Gillette Urges Customers to 'Shave Off Toxic Masculinity' in Controversial New Ad

The ad features multiple male stereotypes and has raked up almost 700,000 dislikes on YouTube since its release on Sunday

1/16/19, 8:51 pm EST

By John Corry, photo from GQ

This past Sunday, one of the biggest men’s grooming companies in the country, Gillette, released an ad addressing the ever-prevalent concept of ‘toxic masculinity’. Listed above, it goes through several well-known stereotypes, from the assertion that the average male reaction to any contention between men is simply ‘boys will be boys’ to the fact that some men don’t know when not to touch a lady at work (pretty much never /> just go out for happy hour or some shit (or become the Vice President)). Some of its assertions have merit, but whether they constitute the ‘epidemic’ narrative we’re so used to seeing thrown around these days as regards this issue, remains to be seen.

Actually: No. No, they don’t.

I’m doing this thing where I try to be more assertive and less of a pushover. I’m not sure how it’s going…

Here’s why that narrative is tired:

The modern concept ‘toxic masculinity’ has no differentiation between that and ‘traditional masculinity’, save that ‘toxic masculinity’ decries any indication of assertiveness, confidence, or strong will–all virtues known to be generally good, and generally ‘traditionally masculine’–as bad /> so long as it’s from a man. It assumes specific gender-profiling over all factors as legitimate–and as the foundation of its entire existence as a concept–and subjugates all qualities known as ‘masculine’ as inherently bad, for no other reason than ‘men are bad’, ‘f men are bad, then all qualities known to be inherent in ‘being a man’ are also bad’. Certain men might be bad sometimes, but not all men are bad, and if the argument is that the excesses of those masculine qualities are bad, then an assumption of gender wouldn’t be so fundamental. A ‘patriarchy’ assumes a natural hierarchy between men and women (to clarify: this is in ontological terms /> not political (or in a any way power-based (if everything is power-based, you’re assuming a necessary hierarchy even more than conservatives )), the reality (of ‘the world) is that men and women can not, and could not, exist without each other (or: men and women of the human variety, at least).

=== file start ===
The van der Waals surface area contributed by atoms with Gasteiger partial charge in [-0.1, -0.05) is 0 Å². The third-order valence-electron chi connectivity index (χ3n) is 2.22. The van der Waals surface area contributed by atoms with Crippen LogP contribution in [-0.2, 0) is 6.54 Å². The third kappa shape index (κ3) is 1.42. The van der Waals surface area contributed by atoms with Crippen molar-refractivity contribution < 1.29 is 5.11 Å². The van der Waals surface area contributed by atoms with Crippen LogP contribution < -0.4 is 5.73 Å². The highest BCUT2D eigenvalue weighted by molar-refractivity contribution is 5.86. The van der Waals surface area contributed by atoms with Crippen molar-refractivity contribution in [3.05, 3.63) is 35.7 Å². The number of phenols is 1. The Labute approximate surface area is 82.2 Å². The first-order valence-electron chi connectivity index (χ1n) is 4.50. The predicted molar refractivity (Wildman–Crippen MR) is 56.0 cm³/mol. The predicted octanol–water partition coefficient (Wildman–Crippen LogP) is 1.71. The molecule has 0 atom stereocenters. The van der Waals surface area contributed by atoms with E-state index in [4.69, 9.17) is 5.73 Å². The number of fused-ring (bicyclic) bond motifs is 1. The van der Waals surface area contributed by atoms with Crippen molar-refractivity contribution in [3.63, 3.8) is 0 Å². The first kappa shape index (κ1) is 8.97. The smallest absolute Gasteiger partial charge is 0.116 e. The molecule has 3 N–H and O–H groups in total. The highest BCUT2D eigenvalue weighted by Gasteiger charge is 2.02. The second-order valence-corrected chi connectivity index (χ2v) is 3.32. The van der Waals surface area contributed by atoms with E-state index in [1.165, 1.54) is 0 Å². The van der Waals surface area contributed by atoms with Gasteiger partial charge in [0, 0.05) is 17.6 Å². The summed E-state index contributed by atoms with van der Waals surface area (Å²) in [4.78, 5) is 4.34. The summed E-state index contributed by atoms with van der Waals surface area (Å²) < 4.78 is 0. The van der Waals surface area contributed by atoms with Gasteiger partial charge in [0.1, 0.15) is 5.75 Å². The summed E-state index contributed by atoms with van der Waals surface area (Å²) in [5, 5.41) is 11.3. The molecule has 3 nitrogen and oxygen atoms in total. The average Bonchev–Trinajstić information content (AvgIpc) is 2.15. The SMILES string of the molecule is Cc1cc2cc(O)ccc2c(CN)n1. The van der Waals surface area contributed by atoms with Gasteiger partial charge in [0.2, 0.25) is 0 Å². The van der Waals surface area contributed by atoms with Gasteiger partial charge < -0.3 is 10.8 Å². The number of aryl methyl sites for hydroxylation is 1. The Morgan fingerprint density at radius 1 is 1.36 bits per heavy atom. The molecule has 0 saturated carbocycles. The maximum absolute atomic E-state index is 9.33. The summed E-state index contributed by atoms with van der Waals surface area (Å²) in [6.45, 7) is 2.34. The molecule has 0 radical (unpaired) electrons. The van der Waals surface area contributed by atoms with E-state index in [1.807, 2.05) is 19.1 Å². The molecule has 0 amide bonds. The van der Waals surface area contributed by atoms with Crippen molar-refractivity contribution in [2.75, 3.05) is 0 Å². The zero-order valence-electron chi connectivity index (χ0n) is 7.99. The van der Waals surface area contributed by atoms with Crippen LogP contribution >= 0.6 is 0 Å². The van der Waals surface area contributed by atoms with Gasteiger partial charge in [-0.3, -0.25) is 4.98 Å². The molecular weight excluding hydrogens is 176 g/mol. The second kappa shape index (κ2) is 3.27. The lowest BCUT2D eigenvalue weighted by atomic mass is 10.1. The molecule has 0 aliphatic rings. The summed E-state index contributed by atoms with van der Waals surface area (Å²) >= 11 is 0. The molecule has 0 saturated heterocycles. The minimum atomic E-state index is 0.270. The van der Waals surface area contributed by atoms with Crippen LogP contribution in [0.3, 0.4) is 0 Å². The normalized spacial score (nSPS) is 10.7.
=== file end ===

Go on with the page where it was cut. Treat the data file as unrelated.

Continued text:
To put it in simpler terms: just because somebody has a penis and is confident in what she’s doing doesn’t automatically make her a bad person, or unwilling to listen to someone, no matter how many times we may think we’ve seen it.

To put it in better terms:

“I have a dream that my four little children will one day live in a nation where they will not be judged by the color of their skin, but by the content of their character.” –Martin Luther King Jr.

Real men just don’t act like the men in this ad act. Plain and simple. The values associated with ‘traditional masculinity’–like assertiveness, confidence, and an emphasis on fact over emotion in certain circumstances–are good values (in moderation, of course). Because values like nurture, unconditional love, and an emphasis on emotion over fact in certain situations are all associated with ‘traditional femininity’ (or: bitchiness?? (yeah, how’d that one feel?)), should I be insulted when someone uses them to describe me? Those are good values in themselves. If I can take the gender part out of it, and the values remain exactly the same, we’re not talking about gender anymore, we’re talking about values, and values transcend gender (see that MLK quote above^). Add the word ‘blind’ to any of those values and you have another ‘bad value’ (in addition to excess) the likes of which I would also imagine many people may think of when they think ‘toxic masculinity’, but which only enforces the fact that it’s not the gender we have a problem with, but the values, and specifically: the values not as they are or in themselves, but in either excess or through a kind of subconscious, blind obedience.